Dubai, the concrete emirate on steroids in the United Arab Emirates, tends to get stretched out into 24, 48, 96 hours or longer when it comes to travel advice. In a city where everything is larger than normal (even the most inconsequential buildings seem 3 times the size required), why not do the opposite.
Overload your senses before you arrive in Dubai, only to have them shocked again on your 24, 48 hour, or however-long trip to the city that sees over 10 million tourists each year.
Really Big Buildings
Every piece of modern architecture in Dubai seems like it was built with the express purpose of outdoing another (now former) Dubai wonder. For many, the first image to come to mind is the Burj Al Arab – that iconic sailboat overlooking the popular Jumierah beach. Under the imposing luxury of the Burj Al Arab you can surf, get a tan, or simply relax from the steel intensity you tend to find everywhere else.
- Dubai Beachwear For Women – Ladies, bikinis and swimsuits are acceptable when laying out to get a tan; however when up and about on the beach a sarong wrapped to cover top and bottom was the norm. (Gourmantic has good information on what to wear for women visiting Dubai.) I also wouldn’t recommend getting romantic in public if you know what I mean.
The Wild Wadi Water Park also happens to be right next to the Jumierah Hotel, of which I inadvertently got an extensive tour of. Having to use the bathroom somewhere, they let me in and a worker escorted me to the toilets on the other side of the park. The way back took around an hour though, as I got an unexpected (yet detailed) tour of over-the-top park by an employee who wasn’t too keen on getting back to work.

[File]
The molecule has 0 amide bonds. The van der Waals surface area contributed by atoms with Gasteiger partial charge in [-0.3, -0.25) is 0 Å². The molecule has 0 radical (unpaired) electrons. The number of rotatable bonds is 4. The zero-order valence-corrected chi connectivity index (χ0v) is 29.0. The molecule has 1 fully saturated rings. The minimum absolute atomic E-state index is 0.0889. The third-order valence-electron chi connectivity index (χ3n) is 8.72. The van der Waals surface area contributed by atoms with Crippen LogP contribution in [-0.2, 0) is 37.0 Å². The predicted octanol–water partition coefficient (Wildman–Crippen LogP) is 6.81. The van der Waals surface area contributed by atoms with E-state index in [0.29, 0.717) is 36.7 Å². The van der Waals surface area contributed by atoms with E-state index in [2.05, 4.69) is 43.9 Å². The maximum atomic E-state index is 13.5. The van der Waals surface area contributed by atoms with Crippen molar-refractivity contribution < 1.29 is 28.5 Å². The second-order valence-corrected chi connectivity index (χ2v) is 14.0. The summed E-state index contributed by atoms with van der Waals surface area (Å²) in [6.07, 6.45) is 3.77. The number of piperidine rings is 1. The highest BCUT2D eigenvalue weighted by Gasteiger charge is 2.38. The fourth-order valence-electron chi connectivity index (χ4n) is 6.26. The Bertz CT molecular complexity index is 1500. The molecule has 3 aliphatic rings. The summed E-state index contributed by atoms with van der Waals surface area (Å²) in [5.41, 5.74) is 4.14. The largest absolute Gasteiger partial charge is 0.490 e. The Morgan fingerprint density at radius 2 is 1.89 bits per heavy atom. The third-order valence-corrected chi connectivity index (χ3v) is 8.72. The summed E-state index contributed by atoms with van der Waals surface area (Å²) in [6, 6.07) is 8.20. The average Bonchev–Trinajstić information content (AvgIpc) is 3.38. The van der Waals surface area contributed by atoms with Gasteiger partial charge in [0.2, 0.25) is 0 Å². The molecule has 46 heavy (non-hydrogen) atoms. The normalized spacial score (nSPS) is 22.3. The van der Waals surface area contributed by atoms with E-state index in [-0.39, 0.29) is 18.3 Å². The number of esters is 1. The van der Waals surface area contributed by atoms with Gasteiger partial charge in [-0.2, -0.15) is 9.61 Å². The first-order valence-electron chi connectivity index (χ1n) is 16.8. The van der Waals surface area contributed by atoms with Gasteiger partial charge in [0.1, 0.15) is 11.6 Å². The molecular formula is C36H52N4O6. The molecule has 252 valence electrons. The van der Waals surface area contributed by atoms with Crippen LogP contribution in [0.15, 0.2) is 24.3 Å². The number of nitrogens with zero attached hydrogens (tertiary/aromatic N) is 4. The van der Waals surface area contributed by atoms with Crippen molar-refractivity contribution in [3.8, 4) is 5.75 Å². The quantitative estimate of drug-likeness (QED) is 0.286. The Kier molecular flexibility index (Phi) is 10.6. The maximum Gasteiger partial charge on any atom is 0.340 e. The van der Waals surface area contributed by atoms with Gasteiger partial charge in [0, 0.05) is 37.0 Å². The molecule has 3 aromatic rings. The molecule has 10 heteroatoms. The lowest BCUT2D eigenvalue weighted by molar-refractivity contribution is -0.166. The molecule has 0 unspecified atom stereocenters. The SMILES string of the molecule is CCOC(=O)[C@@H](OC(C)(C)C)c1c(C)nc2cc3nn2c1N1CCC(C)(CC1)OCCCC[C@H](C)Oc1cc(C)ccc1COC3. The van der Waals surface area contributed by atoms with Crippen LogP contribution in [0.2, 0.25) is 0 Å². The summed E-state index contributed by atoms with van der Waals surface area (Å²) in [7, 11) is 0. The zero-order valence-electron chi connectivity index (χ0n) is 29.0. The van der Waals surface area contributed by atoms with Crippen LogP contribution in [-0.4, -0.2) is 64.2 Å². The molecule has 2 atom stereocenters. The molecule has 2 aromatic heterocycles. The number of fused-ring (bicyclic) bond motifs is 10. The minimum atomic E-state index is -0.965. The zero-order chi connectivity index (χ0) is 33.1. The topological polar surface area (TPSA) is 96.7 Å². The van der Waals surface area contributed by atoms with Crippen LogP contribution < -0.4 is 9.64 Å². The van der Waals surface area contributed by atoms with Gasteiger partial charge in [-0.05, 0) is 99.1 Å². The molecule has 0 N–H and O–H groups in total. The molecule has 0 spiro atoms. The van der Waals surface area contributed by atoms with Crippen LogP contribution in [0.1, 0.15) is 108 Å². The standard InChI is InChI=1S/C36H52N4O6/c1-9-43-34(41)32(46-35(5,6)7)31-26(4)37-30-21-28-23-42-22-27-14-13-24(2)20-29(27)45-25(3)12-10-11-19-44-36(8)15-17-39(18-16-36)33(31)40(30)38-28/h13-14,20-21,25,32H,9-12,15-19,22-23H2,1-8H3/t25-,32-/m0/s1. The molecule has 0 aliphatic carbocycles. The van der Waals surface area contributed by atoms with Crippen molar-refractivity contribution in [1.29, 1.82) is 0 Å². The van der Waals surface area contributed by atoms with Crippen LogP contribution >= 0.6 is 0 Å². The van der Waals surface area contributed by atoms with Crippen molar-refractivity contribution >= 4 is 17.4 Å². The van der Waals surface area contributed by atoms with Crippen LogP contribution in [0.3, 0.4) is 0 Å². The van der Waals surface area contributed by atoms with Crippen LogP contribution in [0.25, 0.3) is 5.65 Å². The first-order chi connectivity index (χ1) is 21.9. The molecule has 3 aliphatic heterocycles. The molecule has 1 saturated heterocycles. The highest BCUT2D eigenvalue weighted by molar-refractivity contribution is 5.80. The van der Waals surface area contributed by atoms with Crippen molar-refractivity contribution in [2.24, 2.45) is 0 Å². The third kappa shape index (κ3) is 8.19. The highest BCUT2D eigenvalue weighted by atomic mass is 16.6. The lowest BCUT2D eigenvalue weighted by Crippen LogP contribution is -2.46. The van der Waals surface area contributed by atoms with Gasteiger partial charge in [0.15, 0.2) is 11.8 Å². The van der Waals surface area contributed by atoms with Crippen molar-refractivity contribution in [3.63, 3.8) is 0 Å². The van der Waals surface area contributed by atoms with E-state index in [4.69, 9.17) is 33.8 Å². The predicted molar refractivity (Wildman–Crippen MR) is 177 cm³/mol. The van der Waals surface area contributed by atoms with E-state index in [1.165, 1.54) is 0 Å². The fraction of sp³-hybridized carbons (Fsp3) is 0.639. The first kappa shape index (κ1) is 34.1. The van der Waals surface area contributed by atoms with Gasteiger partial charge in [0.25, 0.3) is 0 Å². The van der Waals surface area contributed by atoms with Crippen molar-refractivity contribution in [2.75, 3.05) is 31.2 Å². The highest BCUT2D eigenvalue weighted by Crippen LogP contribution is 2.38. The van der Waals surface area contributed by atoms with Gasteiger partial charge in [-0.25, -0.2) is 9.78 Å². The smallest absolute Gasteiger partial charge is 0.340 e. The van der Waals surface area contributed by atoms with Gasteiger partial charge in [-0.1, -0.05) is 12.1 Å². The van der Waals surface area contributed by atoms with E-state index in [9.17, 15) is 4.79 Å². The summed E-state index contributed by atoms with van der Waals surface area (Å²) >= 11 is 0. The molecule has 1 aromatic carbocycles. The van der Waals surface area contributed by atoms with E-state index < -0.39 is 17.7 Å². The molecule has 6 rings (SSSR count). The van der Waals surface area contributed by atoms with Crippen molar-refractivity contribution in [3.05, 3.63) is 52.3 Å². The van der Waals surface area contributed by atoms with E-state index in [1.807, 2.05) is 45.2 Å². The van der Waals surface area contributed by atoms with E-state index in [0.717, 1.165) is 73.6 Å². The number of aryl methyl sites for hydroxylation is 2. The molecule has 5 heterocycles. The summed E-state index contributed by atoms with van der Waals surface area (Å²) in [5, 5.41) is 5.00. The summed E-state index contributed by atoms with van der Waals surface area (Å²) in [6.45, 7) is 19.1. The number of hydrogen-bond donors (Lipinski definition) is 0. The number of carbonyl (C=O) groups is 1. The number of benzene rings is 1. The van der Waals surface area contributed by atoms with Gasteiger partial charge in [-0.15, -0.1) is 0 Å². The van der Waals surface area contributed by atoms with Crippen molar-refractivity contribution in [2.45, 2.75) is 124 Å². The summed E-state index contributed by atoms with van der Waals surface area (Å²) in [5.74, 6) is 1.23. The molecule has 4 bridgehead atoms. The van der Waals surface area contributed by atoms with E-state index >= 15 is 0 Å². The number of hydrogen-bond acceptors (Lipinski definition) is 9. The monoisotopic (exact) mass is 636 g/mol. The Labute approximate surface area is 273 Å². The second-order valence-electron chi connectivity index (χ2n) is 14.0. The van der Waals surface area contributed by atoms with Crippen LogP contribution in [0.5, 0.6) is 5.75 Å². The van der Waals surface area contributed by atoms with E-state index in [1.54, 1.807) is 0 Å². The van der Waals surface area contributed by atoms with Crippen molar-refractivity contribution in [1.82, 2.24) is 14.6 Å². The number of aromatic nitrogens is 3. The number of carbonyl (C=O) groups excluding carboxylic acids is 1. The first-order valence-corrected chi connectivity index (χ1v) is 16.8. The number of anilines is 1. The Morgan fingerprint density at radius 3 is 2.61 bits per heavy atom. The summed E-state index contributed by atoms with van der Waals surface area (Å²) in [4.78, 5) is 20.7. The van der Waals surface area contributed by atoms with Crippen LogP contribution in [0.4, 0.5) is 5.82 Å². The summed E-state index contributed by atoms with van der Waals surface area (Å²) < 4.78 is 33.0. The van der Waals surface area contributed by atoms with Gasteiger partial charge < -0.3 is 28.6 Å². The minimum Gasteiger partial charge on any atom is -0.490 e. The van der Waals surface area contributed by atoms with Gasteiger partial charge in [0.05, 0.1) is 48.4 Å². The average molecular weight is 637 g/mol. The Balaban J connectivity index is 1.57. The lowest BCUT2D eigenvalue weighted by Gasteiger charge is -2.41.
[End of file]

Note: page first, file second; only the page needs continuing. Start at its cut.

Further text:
I never went in the Burj Al Arab myself; the least expensive way to visit (you must have an invitation) being to book a reservation at one of the hotel restaurants. Spending $50 for a cup of coffee to see a hotel I wouldn’t pay $1,100 a night to stay in didn’t appeal to me personally; though not to put you off, those of you interested will need to book any restaurant reservations an average of 5 days in advance.
The World’s Tallest Building (Soon To Be Third)
Although the Burj Al Arab might be the most famous building in Dubai, right across from the Address Downtown Building and the popular Dubai Mall, is the world’s largest building. The Burj Khalifa stands 828 meters (~2,700 feet) and there is a 3-5 day wait to get entry tickets. It costs about $50 to reach the top of the world’s largest building – a distinction that the Burj Khalifa won’t have for long. Kuwait is currently building the 1,001m Madinat al-Hareer and the Saudi’s plan to beat that several years later with the proposed 1,600m Mile-High Tower.
The park (yes, it’s concrete too) surrounding the Burj Khalifa, next to Dubai Mall, is full of bustling cafes active well into the weekend nights, with the occasional concert or other free event popping up as well.
Take A Ride To Dubai’s Spice Souk
Not quite as built up or obviously in a modern facade as Doha, Qatar’s Souk Waqif, Dubai’s Spice Souq comes as a refreshing reminder that there are layers of reality under the constructed tourism industry all around.
The shopkeepers were fairly subdued with the occasional “yes, please” you’ll find in this part of the world, and although the prices are hardly bargains, the boat ride over for the ambiance more than makes the trip worthwhile.
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Stuff Yourself Before You Digest
Dubai is a destination that comes at you…and fast. Literally a city designed for tourism from the bottom up, it has every tourist draw in abundance. Shopping in gold souks new and old, any cuisine on Earth, and adventure that lets you shoot desert sand into the skies with 4x4s of all shape and size. Dubai has it for you – pardon the cliche, but most of the tourist infrastructure is created to keep the city running on tourism. In fact, that’s why Dubai is there in a sense, to let you shop and drop while supporting its economy as it moves away from dwindling oil reserves.